McDonald worked as a diver on the expedition to bring up the first few specimens from the sinkhole. He and a fellow diver located the giant sloth tooth on their first dive.

“When we first went down, I thought ‘OK we’ll find a few things,’ but it was amazing – there was just so much bone down there,” he said. “I was blown away,”

McDonald estimated the sinkhole is around 200 feet deep, but said the clay shelf where they found the bones was about 70 feet down.

“At that depth, we’re still getting enough light penetration from the surface that we get an indirect lighting effect,” he said. “But we do bring lights when working near specimens because we want to make sure we don’t knock any bones loose.”

Diver sloth caveTony Rath, courtesy of Valley of Peace ArchaeologyDiver Marty O’Farrell films fossils embedded in the sinkhole wall.

McDonald thinks there could be more sloth bones buried at deeper depths in the hole, but he said the team has a lot to work with already.

“We didn’t want to remove too many specimens yet,” McDonald said. “We hope to get back down there within the year, if funding comes through.”

Future research will involve returning to the clay shelf and mapping out where the remaining fossils are, then removing more specimens, he said.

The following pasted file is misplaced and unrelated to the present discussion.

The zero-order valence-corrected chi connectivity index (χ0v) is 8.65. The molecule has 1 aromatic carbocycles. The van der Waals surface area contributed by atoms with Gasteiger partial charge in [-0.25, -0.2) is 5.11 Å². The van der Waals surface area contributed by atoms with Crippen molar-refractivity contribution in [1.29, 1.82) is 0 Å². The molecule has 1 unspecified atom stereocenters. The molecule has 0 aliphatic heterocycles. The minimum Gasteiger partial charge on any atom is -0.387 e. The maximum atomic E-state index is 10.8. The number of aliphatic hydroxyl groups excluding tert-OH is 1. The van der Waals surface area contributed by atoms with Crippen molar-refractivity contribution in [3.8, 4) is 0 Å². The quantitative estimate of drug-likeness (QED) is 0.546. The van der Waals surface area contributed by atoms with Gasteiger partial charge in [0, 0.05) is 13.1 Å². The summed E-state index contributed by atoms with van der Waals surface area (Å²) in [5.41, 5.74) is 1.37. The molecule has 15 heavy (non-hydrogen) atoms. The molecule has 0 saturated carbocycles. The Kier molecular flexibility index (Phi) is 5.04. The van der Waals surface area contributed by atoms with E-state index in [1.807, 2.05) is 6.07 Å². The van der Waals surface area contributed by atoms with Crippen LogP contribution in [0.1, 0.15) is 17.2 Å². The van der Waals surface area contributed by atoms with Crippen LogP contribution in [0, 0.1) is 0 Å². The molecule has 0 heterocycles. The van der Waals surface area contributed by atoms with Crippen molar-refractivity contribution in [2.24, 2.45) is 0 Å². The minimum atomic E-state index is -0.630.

Giant sloths were adaptable to a harsh climate

Jean Larmon, an anthropologist from the University of Illinois at Urbana-Champaign, analysed the tooth after it was unearthed in order to pinpoint what seasons were like during the Last Glacial Maximum.

Larmon, the lead author of the new study, analysed the remaining dental tissue within the partially fossilized tooth to learn about what this sloth ate over the course of a year.

Her team’s results suggests that the ancient sloth’s diet changed between wet and dry seasons. During the dry season, such sloths would have eaten vegetation and more scrub-like woody plants; then during the wet season, they’d shift to subsist more on grasses, shrubs, and possibly bromeliad flowers.

“This finding gives us a sense of the adaptability of these massive sloths,” Larmon told Business Insider. “They were able to survive dramatic seasonality, with about a 9-month dry season and short 3-month wet season.”

That ability to change what they ate from season to season helps explain why these creatures were so widespread and why they survived so long, according to study co-author Lisa Lucero from the University of Illinois at Urbana-Champaign.

It’s also a clue that when giant sloths did eventually go extinct – some 12,000 years after this particular sloth lived – it was probably because of something more than just changing climates.

“One of those potential factors is the arrival of humans on the scene 12,000 to 13,000 years ago,” Lucero said in a press release.

An artist’s reconstruction, based on recently discovered footprints, of prehistoric humans in present-day New Mexico hunting a giant ground sloth.Alex McClelland / Bournemouth UniversityAn artist’s reconstruction, based on recently discovered footprints, of prehistoric humans in present-day New Mexico hunting a giant ground sloth.

Larmon thinks the sloths’ extinction was likely the result of a combination of things, including human predation and environmental changes related to human land use, though she added climate likely played a part, too.